Cyberis Blog

Reassuringly clear thinking.

  • Detect and respond

The Software Supply Chain

There are many different ways in which supply chain attacks can impact your cyber security resilience.  We all appreciate that third-party service providers may have access to physical premises, or to technical infrastructure, and that a compromise of these providers can grant that access to an attacker.  If you have smaller, or less-mature, suppliers in your supply chain, we know that they may have immature information security practices.  Because we think about these areas a lot, most businesses have pretty mature processes aimed at managing these risks in their supply chains.   One area where we often see weakness in our customers, however, is in management of the software inventory and their software supply chain.

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  • Detect and respond
  • Red teaming

Using Red Teaming to upskill detection and response teams

When we talk about red teaming, it's quite easy for people to understand the benefits of using attacker techniques in our approach when it comes to exploring a particular attack pathway and to see the benefits of identifying the chains of vulnerabilities that allow a compromise to happen.  Quite frequently, though, people underestimate how effective red teaming can be when it comes to upskilling detection and response teams. I'd like to give an example of how - run well - red teaming can be used to improve detection and response outcomes.  This is, of course, an anecdote, but it certainly gives an idea of how performance changes when teams are challenged in the right way.

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  • Detect and respond
  • Red teaming

Using Red Teaming to validate the performance of an outsourced managed service provider

Red teaming can provide assurance within a wide range of business scenarios.  One interesting scenario we explored recently with a customer, a firm within the education sector, involved a situation where they had outsourced detection of security incidents to an external MSSP.  As a result of a governance audit, our customer needed to determine whether the detective and corrective capabilities of the managed security services and associated internal technical controls functioned as expected across several lesser-seen compromise scenarios.

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  • Detect and respond

EDR: Is It Worth It?

When working with smaller businesses, sometimes we’re asked whether Endpoint Detection and Response solutions are worth the money, over and above traditional anti-virus.  Much of the time, EDR is used in large enterprises in conjunction with a sizeable technical team of experienced professionals who engage in active response and threat hunting as their full-time job.  It can be difficult for smaller businesses to see where EDR might fit in.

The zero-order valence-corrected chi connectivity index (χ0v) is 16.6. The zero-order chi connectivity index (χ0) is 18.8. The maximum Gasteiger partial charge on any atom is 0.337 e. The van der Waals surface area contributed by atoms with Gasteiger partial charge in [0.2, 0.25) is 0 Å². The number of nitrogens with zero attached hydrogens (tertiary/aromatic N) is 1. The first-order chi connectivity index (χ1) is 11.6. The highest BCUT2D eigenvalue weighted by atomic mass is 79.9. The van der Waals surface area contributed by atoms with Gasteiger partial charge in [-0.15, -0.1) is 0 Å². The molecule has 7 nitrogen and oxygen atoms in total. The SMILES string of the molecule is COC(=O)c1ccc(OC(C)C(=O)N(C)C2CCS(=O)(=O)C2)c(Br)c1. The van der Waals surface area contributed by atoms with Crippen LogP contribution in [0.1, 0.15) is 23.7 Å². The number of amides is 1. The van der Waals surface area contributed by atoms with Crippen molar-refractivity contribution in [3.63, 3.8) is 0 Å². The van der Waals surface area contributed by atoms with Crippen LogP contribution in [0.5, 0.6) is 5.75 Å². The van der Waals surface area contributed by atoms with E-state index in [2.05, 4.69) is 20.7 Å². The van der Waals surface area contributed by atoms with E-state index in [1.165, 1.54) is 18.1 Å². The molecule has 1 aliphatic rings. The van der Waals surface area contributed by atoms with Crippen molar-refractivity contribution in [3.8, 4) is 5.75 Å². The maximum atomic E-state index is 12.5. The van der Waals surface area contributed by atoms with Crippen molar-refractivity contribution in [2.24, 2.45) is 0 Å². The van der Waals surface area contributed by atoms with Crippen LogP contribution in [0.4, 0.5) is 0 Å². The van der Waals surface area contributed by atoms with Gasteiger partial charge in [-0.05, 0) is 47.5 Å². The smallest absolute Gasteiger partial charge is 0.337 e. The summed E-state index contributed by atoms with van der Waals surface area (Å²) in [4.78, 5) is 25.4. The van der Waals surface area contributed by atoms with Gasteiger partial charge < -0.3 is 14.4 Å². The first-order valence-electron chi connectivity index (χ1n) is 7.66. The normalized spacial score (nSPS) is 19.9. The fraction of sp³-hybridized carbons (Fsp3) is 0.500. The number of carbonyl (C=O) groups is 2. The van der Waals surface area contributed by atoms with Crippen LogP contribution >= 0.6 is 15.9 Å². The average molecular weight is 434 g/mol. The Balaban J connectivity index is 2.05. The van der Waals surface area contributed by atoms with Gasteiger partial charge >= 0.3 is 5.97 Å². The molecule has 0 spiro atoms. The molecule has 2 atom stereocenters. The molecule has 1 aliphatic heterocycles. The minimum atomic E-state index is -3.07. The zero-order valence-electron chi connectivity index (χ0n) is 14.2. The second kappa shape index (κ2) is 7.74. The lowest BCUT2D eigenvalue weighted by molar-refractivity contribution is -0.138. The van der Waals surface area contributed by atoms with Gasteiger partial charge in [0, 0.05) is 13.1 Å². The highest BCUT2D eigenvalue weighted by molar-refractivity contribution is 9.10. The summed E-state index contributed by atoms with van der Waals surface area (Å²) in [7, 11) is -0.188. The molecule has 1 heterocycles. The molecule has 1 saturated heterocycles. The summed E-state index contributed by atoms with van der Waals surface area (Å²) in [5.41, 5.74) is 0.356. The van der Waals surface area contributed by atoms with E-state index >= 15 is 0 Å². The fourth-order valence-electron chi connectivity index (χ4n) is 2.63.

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  • Detect and respond

BlueKeep: Perimeter Assessments Remain As Important As Ever

The basic security principle of keeping the attack surface as small as possible is still as important as ever, however you define your perimeter.  Keeping an eye on the attack surface of the network perimeter, is not an obsolete activity, it is as important today as it was twenty years ago.

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  • Detect and respond
  • Research

Microsoft Exchange Client Access Server Information Disclosure

If you manage Microsoft Exchange and OWA in your environment and you are undergoing an external penetration test or Cyber Essentials assessment, you will often be faced with the Client Access Server Information Disclosure vulnerability identified by Nessus (https://www.tenable.com/plugins/nessus/77026) or other vulnerability scanners. Until recently, this vulnerability went unaddressed by Microsoft for versions of IIS after 6.0 and before 10.0. The majority of advice provided by online resources suggests applying the latest patches, but as patches don't exist for version 7.0 to 8.5, this isn't an option.

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  • Detect and respond

After the storm

You’ve had an incident.  You’ve managed the fall-out, contained the outbreak and restored normal service.  Now is the time to sit down with your incident response teams, your operational teams and other stakeholders and work out how to prevent a recurrence.

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  • Detect and respond

Enacting your response

Situational awareness throughout incident response activities is of paramount importance.  As activities are conducted, new information is likely to emerge.  New information may completely change the objectives of your exercise, and teams need to be in constant communication in order to coordinate activities. Actions assigned to responders during an incident will be informed by the systems and data at risk, business continuity plans for these systems, and the objectives of the incident response exercise.

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